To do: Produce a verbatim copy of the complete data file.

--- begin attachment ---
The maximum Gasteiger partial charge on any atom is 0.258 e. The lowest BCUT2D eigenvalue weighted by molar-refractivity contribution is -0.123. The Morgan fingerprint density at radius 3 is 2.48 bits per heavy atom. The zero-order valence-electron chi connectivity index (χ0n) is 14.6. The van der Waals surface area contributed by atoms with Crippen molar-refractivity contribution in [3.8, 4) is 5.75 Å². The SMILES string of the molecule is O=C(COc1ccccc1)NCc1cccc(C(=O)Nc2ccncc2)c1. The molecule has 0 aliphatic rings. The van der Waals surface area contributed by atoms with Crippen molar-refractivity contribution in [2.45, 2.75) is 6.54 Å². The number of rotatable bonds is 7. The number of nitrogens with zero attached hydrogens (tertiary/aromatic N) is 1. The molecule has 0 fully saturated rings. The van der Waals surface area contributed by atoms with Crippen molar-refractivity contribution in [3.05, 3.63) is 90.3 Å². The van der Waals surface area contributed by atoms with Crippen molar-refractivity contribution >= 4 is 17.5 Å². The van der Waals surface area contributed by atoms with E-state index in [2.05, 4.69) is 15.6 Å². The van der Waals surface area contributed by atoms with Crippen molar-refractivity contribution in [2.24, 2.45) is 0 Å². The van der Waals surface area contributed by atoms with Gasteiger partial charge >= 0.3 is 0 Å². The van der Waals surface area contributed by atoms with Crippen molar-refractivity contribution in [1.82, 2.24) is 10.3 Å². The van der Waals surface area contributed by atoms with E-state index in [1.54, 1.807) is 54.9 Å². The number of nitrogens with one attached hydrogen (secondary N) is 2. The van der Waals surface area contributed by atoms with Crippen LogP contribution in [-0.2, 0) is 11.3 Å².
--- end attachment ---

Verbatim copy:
The maximum Gasteiger partial charge on any atom is 0.258 e. The lowest BCUT2D eigenvalue weighted by molar-refractivity contribution is -0.123. The Morgan fingerprint density at radius 3 is 2.48 bits per heavy atom. The zero-order valence-electron chi connectivity index (χ0n) is 14.6. The van der Waals surface area contributed by atoms with Crippen molar-refractivity contribution in [3.8, 4) is 5.75 Å². The SMILES string of the molecule is O=C(COc1ccccc1)NCc1cccc(C(=O)Nc2ccncc2)c1. The molecule has 0 aliphatic rings. The van der Waals surface area contributed by atoms with Crippen molar-refractivity contribution in [2.45, 2.75) is 6.54 Å². The number of rotatable bonds is 7. The number of nitrogens with zero attached hydrogens (tertiary/aromatic N) is 1. The molecule has 0 fully saturated rings. The van der Waals surface area contributed by atoms with Crippen molar-refractivity contribution in [3.05, 3.63) is 90.3 Å². The van der Waals surface area contributed by atoms with Crippen molar-refractivity contribution >= 4 is 17.5 Å². The van der Waals surface area contributed by atoms with E-state index in [2.05, 4.69) is 15.6 Å². The van der Waals surface area contributed by atoms with Crippen molar-refractivity contribution in [2.24, 2.45) is 0 Å². The van der Waals surface area contributed by atoms with Gasteiger partial charge >= 0.3 is 0 Å². The van der Waals surface area contributed by atoms with Crippen molar-refractivity contribution in [1.82, 2.24) is 10.3 Å². The van der Waals surface area contributed by atoms with E-state index in [1.54, 1.807) is 54.9 Å². The number of nitrogens with one attached hydrogen (secondary N) is 2. The van der Waals surface area contributed by atoms with Crippen LogP contribution in [-0.2, 0) is 11.3 Å².